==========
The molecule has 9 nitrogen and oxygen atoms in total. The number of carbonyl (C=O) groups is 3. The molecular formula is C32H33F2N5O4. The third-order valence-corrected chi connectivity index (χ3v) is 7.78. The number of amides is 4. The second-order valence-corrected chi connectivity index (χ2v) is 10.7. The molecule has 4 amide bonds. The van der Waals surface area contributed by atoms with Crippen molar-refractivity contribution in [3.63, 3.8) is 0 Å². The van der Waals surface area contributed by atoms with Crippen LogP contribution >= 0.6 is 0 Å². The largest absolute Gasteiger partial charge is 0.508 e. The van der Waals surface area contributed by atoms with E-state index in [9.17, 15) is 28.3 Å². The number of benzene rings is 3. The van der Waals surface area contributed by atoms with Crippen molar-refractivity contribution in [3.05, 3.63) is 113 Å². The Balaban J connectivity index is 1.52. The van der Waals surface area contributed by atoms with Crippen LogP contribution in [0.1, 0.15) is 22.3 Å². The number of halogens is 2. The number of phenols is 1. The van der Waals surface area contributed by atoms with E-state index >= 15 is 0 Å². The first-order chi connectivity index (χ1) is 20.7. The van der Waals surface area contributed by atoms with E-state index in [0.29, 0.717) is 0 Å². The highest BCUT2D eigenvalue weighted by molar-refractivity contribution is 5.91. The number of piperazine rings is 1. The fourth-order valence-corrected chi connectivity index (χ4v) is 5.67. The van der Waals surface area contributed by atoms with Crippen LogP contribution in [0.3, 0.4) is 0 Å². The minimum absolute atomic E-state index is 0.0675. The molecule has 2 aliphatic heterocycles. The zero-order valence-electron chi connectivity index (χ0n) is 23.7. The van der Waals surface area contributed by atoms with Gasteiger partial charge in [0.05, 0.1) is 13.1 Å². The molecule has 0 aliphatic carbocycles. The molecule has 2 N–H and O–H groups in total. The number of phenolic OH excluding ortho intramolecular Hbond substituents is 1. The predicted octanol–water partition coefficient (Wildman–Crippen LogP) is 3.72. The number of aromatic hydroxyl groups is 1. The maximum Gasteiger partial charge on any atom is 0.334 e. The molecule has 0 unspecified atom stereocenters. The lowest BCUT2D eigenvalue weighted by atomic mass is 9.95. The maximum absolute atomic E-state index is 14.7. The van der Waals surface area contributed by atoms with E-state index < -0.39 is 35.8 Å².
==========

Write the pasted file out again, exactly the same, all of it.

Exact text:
The molecule has 9 nitrogen and oxygen atoms in total. The number of carbonyl (C=O) groups is 3. The molecular formula is C32H33F2N5O4. The third-order valence-corrected chi connectivity index (χ3v) is 7.78. The number of amides is 4. The second-order valence-corrected chi connectivity index (χ2v) is 10.7. The molecule has 4 amide bonds. The van der Waals surface area contributed by atoms with Crippen molar-refractivity contribution in [3.63, 3.8) is 0 Å². The van der Waals surface area contributed by atoms with Crippen LogP contribution >= 0.6 is 0 Å². The largest absolute Gasteiger partial charge is 0.508 e. The van der Waals surface area contributed by atoms with E-state index in [9.17, 15) is 28.3 Å². The number of benzene rings is 3. The van der Waals surface area contributed by atoms with Crippen molar-refractivity contribution in [3.05, 3.63) is 113 Å². The Balaban J connectivity index is 1.52. The van der Waals surface area contributed by atoms with Crippen LogP contribution in [0.1, 0.15) is 22.3 Å². The number of halogens is 2. The number of phenols is 1. The van der Waals surface area contributed by atoms with E-state index >= 15 is 0 Å². The first-order chi connectivity index (χ1) is 20.7. The van der Waals surface area contributed by atoms with E-state index in [0.29, 0.717) is 0 Å². The highest BCUT2D eigenvalue weighted by molar-refractivity contribution is 5.91. The number of piperazine rings is 1. The fourth-order valence-corrected chi connectivity index (χ4v) is 5.67. The van der Waals surface area contributed by atoms with Crippen LogP contribution in [0.3, 0.4) is 0 Å². The minimum absolute atomic E-state index is 0.0675. The molecule has 2 aliphatic heterocycles. The zero-order valence-electron chi connectivity index (χ0n) is 23.7. The van der Waals surface area contributed by atoms with Gasteiger partial charge in [0.05, 0.1) is 13.1 Å². The molecule has 0 aliphatic carbocycles. The molecule has 2 N–H and O–H groups in total. The number of phenolic OH excluding ortho intramolecular Hbond substituents is 1. The predicted octanol–water partition coefficient (Wildman–Crippen LogP) is 3.72. The number of aromatic hydroxyl groups is 1. The maximum Gasteiger partial charge on any atom is 0.334 e. The molecule has 0 unspecified atom stereocenters. The lowest BCUT2D eigenvalue weighted by atomic mass is 9.95. The maximum absolute atomic E-state index is 14.7. The van der Waals surface area contributed by atoms with E-state index < -0.39 is 35.8 Å².